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The names appearing below are just a fraction of the Canadian
women of accomplishment. Check out The Famous Canadian Women 's
section ON THE JOB which contains mini profiles of 1900
Canadian Women of Achievement.
Grace Annie Lockhart
Born February 22, 1855. Died May 18, 1916.She was
the first woman in Canada to receive a
university degree. Mount Allison University in Sackville, New
Brunswick, became the first university in Canada to grant a degree to a
Onésime Dorval Born
Sainte-Scholastique, Quebec 1845. Died 1932.
As a young girl her delicate health kept
her from entering a religious life. She would, later in life, take a vow
of poverty and chastity but she did not enter any specific religious
group. In 1877 she arrived in Manitoba's Red
River settlement to begin a career of teaching . She was the first trained
teacher in the Red River settlement
and in such areas as Saint-Laurent, Battleford and Batoche. In
1883 she established the school Saint Vital which was entrusted to Les Soeurs de L'Assomption in 1896. She retired in 1914 to Duck Lake where she
continued to help aboriginal and Métis youth. She has been designated as a
National Historic Person of Canada.
Born Halifax, Nova Scotia May 20, 1856. Died September 5, 1935. An
educator, feminist and author in 1889 Eliza received her Ph.D. from
Cornell University in the United States.
She is probably the first Canadian woman to have received a doctor of letters.
Her appointment to the
Dalhousie University board of governors in 1919 is also a first for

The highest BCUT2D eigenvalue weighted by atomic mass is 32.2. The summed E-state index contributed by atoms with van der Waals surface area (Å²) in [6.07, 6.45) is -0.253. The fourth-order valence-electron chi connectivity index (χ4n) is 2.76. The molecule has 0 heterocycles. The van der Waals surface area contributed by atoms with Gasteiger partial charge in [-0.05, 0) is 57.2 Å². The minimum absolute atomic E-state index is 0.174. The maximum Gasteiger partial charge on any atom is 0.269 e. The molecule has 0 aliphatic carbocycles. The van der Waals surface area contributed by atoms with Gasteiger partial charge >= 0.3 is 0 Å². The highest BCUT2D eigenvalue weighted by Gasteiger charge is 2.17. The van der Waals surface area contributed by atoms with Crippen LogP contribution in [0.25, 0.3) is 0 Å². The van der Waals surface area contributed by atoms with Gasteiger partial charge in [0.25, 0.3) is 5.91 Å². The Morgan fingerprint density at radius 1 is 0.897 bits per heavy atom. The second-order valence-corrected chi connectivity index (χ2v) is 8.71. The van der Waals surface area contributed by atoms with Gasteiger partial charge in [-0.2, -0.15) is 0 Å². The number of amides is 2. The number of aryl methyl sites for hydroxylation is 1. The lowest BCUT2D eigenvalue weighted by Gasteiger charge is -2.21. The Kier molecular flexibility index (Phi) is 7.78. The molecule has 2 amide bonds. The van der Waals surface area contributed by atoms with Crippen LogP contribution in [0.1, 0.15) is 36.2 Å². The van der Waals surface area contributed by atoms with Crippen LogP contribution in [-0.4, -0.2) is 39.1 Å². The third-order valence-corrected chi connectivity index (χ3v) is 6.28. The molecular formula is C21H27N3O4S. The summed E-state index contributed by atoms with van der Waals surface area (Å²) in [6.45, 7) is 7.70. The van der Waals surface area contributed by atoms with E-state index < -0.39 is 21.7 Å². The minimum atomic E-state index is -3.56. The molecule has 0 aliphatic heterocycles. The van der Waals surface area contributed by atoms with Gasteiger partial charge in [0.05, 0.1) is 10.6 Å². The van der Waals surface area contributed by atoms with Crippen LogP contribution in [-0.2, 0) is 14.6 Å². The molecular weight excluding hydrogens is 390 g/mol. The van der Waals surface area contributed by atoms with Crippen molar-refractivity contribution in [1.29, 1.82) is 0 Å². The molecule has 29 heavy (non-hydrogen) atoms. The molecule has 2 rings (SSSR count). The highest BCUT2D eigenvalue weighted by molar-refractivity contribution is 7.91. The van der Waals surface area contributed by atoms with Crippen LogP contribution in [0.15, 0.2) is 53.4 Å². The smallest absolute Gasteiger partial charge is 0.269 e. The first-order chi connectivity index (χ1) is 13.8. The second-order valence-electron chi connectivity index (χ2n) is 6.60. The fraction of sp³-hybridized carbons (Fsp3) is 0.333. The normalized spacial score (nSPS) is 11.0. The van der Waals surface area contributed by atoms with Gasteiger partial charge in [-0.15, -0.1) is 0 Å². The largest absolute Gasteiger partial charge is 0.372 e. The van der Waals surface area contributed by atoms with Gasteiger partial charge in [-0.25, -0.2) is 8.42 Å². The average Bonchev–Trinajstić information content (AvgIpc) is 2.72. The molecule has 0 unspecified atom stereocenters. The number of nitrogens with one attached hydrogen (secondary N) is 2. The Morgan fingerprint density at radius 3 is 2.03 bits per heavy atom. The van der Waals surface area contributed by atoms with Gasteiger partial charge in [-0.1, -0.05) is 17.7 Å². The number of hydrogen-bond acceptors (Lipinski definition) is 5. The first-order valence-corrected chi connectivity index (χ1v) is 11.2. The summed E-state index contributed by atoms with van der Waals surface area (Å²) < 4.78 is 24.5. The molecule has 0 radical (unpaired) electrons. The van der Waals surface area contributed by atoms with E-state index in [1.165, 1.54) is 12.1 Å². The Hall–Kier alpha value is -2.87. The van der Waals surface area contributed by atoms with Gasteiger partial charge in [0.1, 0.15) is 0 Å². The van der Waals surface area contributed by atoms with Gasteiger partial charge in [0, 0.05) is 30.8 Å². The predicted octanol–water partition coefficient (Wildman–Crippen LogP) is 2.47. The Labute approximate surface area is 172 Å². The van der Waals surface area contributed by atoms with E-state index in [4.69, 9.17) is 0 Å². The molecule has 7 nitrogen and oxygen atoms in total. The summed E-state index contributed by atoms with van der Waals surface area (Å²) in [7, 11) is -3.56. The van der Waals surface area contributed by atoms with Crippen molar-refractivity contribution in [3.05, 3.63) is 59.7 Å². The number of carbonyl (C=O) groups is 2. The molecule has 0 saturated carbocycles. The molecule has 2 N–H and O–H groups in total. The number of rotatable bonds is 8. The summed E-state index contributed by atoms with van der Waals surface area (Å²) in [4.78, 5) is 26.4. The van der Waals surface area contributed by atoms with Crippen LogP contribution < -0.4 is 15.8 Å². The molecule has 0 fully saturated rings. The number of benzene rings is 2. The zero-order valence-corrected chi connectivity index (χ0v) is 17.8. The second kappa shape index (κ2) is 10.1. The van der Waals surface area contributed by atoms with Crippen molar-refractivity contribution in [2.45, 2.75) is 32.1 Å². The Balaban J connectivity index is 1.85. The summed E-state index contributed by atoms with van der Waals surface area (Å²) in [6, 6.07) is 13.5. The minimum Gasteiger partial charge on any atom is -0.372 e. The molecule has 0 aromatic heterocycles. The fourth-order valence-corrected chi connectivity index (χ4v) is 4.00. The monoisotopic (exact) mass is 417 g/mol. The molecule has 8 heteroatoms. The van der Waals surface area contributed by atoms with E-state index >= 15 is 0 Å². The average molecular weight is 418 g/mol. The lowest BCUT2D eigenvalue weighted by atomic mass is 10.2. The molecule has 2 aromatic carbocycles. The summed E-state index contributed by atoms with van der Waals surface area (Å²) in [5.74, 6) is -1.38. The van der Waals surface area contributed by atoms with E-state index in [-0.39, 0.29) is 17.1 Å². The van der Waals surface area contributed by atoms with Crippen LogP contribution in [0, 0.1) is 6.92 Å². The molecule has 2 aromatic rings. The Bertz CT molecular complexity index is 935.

Emma Baker . In 1903 she was
the first woman to
have received a Ph.D. from a Canadian university.
Carrie Matilda Derick.
Born January 14, 1862. Died November 10, 1941. She studied for her B.A. at
McGill in 1890, took her M.A. in 1896 and would go on to study at the
Academy of Science, London England, Harvard University, USA, and Bonn
became the first woman professor at an university in Canada.
She was also an activist in women's rights.
Born March 17 1887.
was the first trained children's librarian in Canada
She devoted 40 years of her working life to the development of the
children's collection within the Toronto Public Library. It is in her
honor that the Toronto main children's library is named ;
The Lillian H. Smith Library. It houses an electronic resource center, the
Osborne Collection of Early Children's books, the Lillian H. Smith
Collection, the science fiction fantasy and horror collection (known as
the Merrit Collection), the Bagshaw collection of puppetry and children's
drama, videos, CD's and lots and lots of children's books to be read and
Personal contact with Toronto Public Library 2002)
Guelph, Ontario 1884. Died Vancouver, British Columbia , August 1, 1945.
Mary Louise attended the University of Toronto and graduated in 1906. Her
Masters degree was earned a Columbia University, New York, U.S.A. in 1908.
She worked as Director of women’s education and social welfare programs in
Toronto and then moved on to be Dean of Women at Regina College in 1914 to
1921. In 1921
she was appointed the First Dean of Women at the University of British
Columbia, a position she retained for 20 years. She was a founder of the British Columbia Teachers
Federation and a delegate to several international women’s conferences.